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Apprentice – your hired

An apprenticeship combines practical training in a job with external study. You can apply for an apprenticeship while you’re still at school, so long as you are 16 or over by the end of the summer holidays, living in England and not in full-time education. Do your children have apprenticeships on their radar? (If you live in Scotland, Wales, or Northern Ireland, then different apprenticeship options exist).

apprentice

Covid-19

The Department of Education suggests that apprentices could be facing a tough future due to Covid-19, caused by a hiring freeze and firms going bankrupt. Compared to last year, the number of people beginning apprenticeships across the country has almost halved. Apprentices are exposed, as their training is dependent on the health of the private sector. Many businesses are under serious financial pressure due to the local lockdown rules.

Being an apprentice

Must be 16 or over and spend at least 50% working hours for the duration of the apprenticeship and not in full-time education. It’s a real job, treated like the other employees, with a contract of employment and holiday leave. To be a successful apprentice:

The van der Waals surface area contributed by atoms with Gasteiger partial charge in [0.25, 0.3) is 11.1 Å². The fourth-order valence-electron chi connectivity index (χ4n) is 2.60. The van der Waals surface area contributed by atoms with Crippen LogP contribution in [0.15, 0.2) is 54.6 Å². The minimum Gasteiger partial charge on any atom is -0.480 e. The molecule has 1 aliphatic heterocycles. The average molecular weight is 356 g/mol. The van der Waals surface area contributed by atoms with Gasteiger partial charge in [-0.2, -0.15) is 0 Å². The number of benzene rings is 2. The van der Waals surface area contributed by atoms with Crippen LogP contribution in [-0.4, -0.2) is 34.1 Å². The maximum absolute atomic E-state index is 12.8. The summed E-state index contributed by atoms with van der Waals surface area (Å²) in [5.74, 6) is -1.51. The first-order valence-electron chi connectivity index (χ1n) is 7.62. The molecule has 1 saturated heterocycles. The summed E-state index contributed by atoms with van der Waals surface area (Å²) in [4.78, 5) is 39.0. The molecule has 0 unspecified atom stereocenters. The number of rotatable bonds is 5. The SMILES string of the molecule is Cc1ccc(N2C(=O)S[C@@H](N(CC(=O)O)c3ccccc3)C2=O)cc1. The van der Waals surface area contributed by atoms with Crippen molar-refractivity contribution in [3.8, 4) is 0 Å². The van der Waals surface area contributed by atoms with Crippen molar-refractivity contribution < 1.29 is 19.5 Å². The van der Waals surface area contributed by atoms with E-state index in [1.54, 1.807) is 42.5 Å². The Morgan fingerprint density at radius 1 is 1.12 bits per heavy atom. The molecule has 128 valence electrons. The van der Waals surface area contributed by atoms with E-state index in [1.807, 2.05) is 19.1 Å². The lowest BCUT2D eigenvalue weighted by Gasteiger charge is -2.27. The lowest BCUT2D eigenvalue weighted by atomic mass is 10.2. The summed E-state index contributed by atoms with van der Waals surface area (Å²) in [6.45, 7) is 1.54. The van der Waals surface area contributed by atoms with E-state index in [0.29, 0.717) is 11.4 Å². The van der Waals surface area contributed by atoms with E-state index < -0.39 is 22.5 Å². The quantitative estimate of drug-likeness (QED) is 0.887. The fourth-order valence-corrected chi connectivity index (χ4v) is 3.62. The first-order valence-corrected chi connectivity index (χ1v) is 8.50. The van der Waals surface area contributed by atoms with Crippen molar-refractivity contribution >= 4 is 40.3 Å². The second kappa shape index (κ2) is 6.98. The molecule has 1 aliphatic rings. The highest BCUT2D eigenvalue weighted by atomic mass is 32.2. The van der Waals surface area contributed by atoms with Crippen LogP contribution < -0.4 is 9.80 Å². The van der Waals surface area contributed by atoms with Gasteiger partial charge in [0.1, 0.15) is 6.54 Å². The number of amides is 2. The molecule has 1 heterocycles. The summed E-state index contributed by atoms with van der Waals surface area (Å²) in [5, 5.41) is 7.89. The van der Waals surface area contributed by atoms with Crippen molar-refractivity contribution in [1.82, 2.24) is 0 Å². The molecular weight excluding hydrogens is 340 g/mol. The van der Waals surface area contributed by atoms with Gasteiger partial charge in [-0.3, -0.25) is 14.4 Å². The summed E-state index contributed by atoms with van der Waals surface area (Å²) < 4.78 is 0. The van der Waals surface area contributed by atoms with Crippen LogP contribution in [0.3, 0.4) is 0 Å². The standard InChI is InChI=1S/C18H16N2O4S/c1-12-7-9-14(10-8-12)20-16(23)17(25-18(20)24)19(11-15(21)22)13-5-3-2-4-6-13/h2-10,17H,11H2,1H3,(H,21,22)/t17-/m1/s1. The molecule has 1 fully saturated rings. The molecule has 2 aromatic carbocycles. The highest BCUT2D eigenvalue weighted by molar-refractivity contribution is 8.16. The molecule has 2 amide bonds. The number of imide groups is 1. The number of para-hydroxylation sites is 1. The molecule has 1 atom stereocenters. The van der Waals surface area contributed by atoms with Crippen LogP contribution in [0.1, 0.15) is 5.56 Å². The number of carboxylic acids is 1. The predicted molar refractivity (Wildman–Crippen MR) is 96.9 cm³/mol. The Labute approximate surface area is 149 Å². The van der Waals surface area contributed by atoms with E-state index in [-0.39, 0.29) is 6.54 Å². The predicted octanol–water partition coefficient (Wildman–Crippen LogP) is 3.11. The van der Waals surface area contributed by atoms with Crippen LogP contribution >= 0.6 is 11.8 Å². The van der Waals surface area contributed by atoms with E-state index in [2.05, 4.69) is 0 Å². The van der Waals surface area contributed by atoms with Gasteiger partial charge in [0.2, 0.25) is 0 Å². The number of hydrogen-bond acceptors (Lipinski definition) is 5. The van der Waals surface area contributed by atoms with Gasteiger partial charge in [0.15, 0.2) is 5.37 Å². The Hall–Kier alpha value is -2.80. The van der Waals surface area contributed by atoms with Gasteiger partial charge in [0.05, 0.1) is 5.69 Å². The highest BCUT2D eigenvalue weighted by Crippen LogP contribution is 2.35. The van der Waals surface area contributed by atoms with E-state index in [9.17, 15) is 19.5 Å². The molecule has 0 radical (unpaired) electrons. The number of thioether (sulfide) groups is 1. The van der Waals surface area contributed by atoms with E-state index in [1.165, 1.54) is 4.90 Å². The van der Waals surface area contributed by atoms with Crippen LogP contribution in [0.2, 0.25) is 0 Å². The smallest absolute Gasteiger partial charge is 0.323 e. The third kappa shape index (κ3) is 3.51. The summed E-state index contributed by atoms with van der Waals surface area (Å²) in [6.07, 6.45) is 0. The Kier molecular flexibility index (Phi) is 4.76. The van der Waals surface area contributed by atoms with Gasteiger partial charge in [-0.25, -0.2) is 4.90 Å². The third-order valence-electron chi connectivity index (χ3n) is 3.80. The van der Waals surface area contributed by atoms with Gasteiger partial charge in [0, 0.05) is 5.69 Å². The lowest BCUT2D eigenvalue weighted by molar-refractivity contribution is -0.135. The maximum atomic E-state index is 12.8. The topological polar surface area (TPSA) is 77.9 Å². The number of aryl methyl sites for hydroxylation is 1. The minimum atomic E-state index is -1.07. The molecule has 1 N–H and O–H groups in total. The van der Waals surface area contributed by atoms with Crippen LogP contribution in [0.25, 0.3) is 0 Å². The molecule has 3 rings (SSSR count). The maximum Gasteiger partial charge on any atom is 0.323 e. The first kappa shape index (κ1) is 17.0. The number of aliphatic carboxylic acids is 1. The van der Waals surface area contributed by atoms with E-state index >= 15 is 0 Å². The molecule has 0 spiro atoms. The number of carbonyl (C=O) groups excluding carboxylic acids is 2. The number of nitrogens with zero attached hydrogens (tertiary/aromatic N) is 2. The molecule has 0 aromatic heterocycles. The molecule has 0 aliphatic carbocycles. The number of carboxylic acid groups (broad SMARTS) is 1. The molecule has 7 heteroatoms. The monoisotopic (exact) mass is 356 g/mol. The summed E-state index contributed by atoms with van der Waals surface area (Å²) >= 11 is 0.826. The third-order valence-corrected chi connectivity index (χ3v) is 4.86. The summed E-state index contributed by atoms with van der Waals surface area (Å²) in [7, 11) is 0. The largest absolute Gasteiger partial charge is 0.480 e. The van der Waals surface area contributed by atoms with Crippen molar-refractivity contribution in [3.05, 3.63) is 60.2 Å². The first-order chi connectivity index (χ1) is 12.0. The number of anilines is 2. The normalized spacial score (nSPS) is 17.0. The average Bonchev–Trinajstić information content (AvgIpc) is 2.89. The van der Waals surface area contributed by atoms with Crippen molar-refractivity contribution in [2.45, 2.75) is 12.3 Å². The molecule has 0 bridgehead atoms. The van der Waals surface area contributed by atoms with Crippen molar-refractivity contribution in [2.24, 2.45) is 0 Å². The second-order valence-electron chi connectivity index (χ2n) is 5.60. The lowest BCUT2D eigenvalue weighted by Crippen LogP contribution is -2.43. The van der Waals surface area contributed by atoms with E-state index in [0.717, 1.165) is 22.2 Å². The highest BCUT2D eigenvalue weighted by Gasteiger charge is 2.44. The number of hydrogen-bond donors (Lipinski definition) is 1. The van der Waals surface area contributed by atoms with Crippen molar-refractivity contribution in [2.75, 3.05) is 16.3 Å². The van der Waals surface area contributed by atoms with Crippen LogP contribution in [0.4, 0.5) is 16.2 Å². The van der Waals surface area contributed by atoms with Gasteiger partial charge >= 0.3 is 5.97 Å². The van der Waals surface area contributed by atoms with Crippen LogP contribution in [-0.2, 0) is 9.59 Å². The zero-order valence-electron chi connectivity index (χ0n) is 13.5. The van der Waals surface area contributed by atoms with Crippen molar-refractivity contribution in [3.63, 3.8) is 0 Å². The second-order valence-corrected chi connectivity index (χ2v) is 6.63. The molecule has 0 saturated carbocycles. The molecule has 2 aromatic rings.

• Have a clear idea of the type of career/industry.
  • Committed to work and study, using practical approach to learning.
  • Able to adjust to the demands of work and academic study at the same time.
  • Prepared to mix written assignments with practical tests and exams.

The upside of an apprentice 

  1. The training is free and getting paid a competitive salary.
  2. Hundreds of different apprentice jobs in thousands of organisations.
  3. A great way to get back into the workplace after a career break.
  4. Re-train to boost to future earnings.

The downside of an apprentice 

  1. Your starting salary is often the minimum wage.
  2. You can’t gain access to certain careers through an apprenticeship (e.g. medicine or science).
  3. Graduates are more valued by employers.
  4. Missing out on the benefits of the depth of learning that a degree offers.

Completing your apprenticeship means valuable hands-on experience working whilst you learn, however, a full-time job and studying takes commitment and hard work; it won’t be right for everyone.

ChildMax continues to insure your salary and pays your take home salary while you’re on 12 months’ unpaid leave, caring for a sick child. It starts from £49.50 or for easy budgeting an initial payment of £8.25 followed by 11 monthly payments of £3.75.

Visit at www.insurewithmax.com or call the UK call centre 0333 323 0098 for more information.

Sources:

https://www.apprenticeships.gov.uk/apprentice/what-is-an-apprenticeship

https://www.ucas.com/alternatives/apprenticeships/apprenticeships-england/who-are-apprenticeships-england

https://www.centreforcities.org/blog/is-the-uk-doing-enough-to-protect-apprentices-from-economic-effects-of-covid-19/

 

Date: 26 October 2020 by Max Robinson